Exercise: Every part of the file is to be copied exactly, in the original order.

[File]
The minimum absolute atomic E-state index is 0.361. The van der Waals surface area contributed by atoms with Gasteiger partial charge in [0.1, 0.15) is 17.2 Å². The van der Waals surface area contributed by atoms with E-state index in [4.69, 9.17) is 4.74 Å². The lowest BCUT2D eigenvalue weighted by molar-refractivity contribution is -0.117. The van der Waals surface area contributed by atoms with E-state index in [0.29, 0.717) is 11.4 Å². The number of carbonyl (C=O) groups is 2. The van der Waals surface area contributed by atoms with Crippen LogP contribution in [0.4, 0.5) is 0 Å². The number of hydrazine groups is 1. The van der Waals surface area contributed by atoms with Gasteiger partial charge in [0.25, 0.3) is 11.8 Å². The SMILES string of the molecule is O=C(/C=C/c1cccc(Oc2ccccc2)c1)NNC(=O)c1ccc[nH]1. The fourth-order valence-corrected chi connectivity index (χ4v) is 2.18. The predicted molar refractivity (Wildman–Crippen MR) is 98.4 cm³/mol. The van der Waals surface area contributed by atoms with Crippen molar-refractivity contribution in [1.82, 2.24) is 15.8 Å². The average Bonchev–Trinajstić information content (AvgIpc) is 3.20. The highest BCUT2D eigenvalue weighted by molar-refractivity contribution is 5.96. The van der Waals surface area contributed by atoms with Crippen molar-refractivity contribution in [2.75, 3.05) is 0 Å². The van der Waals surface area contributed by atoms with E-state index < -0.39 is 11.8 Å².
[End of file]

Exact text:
The minimum absolute atomic E-state index is 0.361. The van der Waals surface area contributed by atoms with Gasteiger partial charge in [0.1, 0.15) is 17.2 Å². The van der Waals surface area contributed by atoms with E-state index in [4.69, 9.17) is 4.74 Å². The lowest BCUT2D eigenvalue weighted by molar-refractivity contribution is -0.117. The van der Waals surface area contributed by atoms with E-state index in [0.29, 0.717) is 11.4 Å². The number of carbonyl (C=O) groups is 2. The van der Waals surface area contributed by atoms with Crippen LogP contribution in [0.4, 0.5) is 0 Å². The number of hydrazine groups is 1. The van der Waals surface area contributed by atoms with Gasteiger partial charge in [0.25, 0.3) is 11.8 Å². The SMILES string of the molecule is O=C(/C=C/c1cccc(Oc2ccccc2)c1)NNC(=O)c1ccc[nH]1. The fourth-order valence-corrected chi connectivity index (χ4v) is 2.18. The predicted molar refractivity (Wildman–Crippen MR) is 98.4 cm³/mol. The van der Waals surface area contributed by atoms with Crippen molar-refractivity contribution in [1.82, 2.24) is 15.8 Å². The average Bonchev–Trinajstić information content (AvgIpc) is 3.20. The highest BCUT2D eigenvalue weighted by molar-refractivity contribution is 5.96. The van der Waals surface area contributed by atoms with Crippen molar-refractivity contribution in [2.75, 3.05) is 0 Å². The van der Waals surface area contributed by atoms with E-state index < -0.39 is 11.8 Å².